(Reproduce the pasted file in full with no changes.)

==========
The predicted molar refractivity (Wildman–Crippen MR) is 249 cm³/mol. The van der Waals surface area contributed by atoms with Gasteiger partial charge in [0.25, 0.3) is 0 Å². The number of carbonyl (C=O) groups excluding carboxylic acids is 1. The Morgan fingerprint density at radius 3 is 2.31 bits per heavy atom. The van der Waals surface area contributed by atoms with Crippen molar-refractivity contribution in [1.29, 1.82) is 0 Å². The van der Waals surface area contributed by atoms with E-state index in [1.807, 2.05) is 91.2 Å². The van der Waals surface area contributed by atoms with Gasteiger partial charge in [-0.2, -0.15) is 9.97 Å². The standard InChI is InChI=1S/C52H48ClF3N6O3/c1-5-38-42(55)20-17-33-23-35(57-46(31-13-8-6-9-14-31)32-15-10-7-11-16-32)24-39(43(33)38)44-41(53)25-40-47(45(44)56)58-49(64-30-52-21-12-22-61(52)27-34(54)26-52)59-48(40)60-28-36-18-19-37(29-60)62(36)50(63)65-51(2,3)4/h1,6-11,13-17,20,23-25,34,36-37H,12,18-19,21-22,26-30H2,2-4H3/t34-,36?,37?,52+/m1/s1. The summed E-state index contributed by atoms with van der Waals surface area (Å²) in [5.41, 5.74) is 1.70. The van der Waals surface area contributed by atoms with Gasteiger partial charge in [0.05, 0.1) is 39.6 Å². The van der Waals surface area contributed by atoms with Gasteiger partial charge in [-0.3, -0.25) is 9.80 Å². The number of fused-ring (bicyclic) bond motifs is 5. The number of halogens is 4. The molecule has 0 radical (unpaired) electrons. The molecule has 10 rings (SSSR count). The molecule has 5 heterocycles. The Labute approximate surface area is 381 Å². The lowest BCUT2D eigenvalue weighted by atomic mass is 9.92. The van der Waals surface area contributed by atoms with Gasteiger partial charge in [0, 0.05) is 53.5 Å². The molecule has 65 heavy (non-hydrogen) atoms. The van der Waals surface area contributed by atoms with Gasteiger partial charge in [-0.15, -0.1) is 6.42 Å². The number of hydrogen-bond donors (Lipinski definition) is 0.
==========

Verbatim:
The predicted molar refractivity (Wildman–Crippen MR) is 249 cm³/mol. The van der Waals surface area contributed by atoms with Gasteiger partial charge in [0.25, 0.3) is 0 Å². The number of carbonyl (C=O) groups excluding carboxylic acids is 1. The Morgan fingerprint density at radius 3 is 2.31 bits per heavy atom. The van der Waals surface area contributed by atoms with Crippen molar-refractivity contribution in [1.29, 1.82) is 0 Å². The van der Waals surface area contributed by atoms with E-state index in [1.807, 2.05) is 91.2 Å². The van der Waals surface area contributed by atoms with Gasteiger partial charge in [-0.2, -0.15) is 9.97 Å². The standard InChI is InChI=1S/C52H48ClF3N6O3/c1-5-38-42(55)20-17-33-23-35(57-46(31-13-8-6-9-14-31)32-15-10-7-11-16-32)24-39(43(33)38)44-41(53)25-40-47(45(44)56)58-49(64-30-52-21-12-22-61(52)27-34(54)26-52)59-48(40)60-28-36-18-19-37(29-60)62(36)50(63)65-51(2,3)4/h1,6-11,13-17,20,23-25,34,36-37H,12,18-19,21-22,26-30H2,2-4H3/t34-,36?,37?,52+/m1/s1. The summed E-state index contributed by atoms with van der Waals surface area (Å²) in [5.41, 5.74) is 1.70. The van der Waals surface area contributed by atoms with Gasteiger partial charge in [0.05, 0.1) is 39.6 Å². The van der Waals surface area contributed by atoms with Gasteiger partial charge in [-0.3, -0.25) is 9.80 Å². The number of fused-ring (bicyclic) bond motifs is 5. The number of halogens is 4. The molecule has 0 radical (unpaired) electrons. The molecule has 10 rings (SSSR count). The molecule has 5 heterocycles. The Labute approximate surface area is 381 Å². The lowest BCUT2D eigenvalue weighted by atomic mass is 9.92. The van der Waals surface area contributed by atoms with Gasteiger partial charge in [0, 0.05) is 53.5 Å². The molecule has 65 heavy (non-hydrogen) atoms. The van der Waals surface area contributed by atoms with Gasteiger partial charge in [-0.15, -0.1) is 6.42 Å². The number of hydrogen-bond donors (Lipinski definition) is 0.